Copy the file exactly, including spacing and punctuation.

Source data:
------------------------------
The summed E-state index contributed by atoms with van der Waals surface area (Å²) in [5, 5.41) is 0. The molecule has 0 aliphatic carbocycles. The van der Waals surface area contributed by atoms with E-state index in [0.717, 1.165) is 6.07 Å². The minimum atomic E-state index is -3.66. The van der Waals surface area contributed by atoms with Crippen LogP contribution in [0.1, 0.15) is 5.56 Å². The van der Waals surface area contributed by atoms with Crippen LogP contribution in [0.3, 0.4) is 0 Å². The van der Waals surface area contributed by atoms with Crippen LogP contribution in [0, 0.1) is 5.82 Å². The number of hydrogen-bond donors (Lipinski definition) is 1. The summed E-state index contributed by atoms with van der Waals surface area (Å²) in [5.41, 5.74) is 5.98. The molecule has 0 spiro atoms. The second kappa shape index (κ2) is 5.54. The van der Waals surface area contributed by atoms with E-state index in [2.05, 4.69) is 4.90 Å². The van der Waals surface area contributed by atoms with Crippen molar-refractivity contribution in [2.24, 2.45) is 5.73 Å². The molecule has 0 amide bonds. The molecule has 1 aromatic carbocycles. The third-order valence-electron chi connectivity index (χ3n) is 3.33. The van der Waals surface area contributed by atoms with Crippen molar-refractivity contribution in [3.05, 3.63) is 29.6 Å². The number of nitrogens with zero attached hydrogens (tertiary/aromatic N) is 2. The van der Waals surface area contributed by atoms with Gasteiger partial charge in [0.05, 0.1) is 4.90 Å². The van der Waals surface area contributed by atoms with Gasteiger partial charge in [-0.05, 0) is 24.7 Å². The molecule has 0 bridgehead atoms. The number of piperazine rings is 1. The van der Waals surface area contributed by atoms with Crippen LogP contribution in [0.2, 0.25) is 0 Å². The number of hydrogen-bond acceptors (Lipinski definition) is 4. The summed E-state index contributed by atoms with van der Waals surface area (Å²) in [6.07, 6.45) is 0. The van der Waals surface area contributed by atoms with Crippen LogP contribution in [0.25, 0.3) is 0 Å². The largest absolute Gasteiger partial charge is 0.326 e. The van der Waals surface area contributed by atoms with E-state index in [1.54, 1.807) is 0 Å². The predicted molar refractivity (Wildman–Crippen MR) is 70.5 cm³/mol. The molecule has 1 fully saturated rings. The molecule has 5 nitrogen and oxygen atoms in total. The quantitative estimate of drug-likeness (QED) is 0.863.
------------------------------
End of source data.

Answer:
The summed E-state index contributed by atoms with van der Waals surface area (Å²) in [5, 5.41) is 0. The molecule has 0 aliphatic carbocycles. The van der Waals surface area contributed by atoms with E-state index in [0.717, 1.165) is 6.07 Å². The minimum atomic E-state index is -3.66. The van der Waals surface area contributed by atoms with Crippen LogP contribution in [0.1, 0.15) is 5.56 Å². The van der Waals surface area contributed by atoms with Crippen LogP contribution in [0.3, 0.4) is 0 Å². The van der Waals surface area contributed by atoms with Crippen LogP contribution in [0, 0.1) is 5.82 Å². The number of hydrogen-bond donors (Lipinski definition) is 1. The summed E-state index contributed by atoms with van der Waals surface area (Å²) in [5.41, 5.74) is 5.98. The molecule has 0 spiro atoms. The second kappa shape index (κ2) is 5.54. The van der Waals surface area contributed by atoms with E-state index in [2.05, 4.69) is 4.90 Å². The van der Waals surface area contributed by atoms with Crippen molar-refractivity contribution in [2.24, 2.45) is 5.73 Å². The molecule has 0 amide bonds. The molecule has 1 aromatic carbocycles. The third-order valence-electron chi connectivity index (χ3n) is 3.33. The van der Waals surface area contributed by atoms with Crippen molar-refractivity contribution in [3.05, 3.63) is 29.6 Å². The number of nitrogens with zero attached hydrogens (tertiary/aromatic N) is 2. The van der Waals surface area contributed by atoms with Gasteiger partial charge in [0.05, 0.1) is 4.90 Å². The van der Waals surface area contributed by atoms with Gasteiger partial charge in [-0.05, 0) is 24.7 Å². The molecule has 0 bridgehead atoms. The number of piperazine rings is 1. The van der Waals surface area contributed by atoms with Crippen LogP contribution in [0.2, 0.25) is 0 Å². The number of hydrogen-bond acceptors (Lipinski definition) is 4. The summed E-state index contributed by atoms with van der Waals surface area (Å²) in [6.07, 6.45) is 0. The van der Waals surface area contributed by atoms with Crippen LogP contribution in [0.25, 0.3) is 0 Å². The largest absolute Gasteiger partial charge is 0.326 e. The van der Waals surface area contributed by atoms with E-state index in [1.54, 1.807) is 0 Å². The predicted molar refractivity (Wildman–Crippen MR) is 70.5 cm³/mol. The molecule has 1 fully saturated rings. The molecule has 5 nitrogen and oxygen atoms in total. The quantitative estimate of drug-likeness (QED) is 0.863.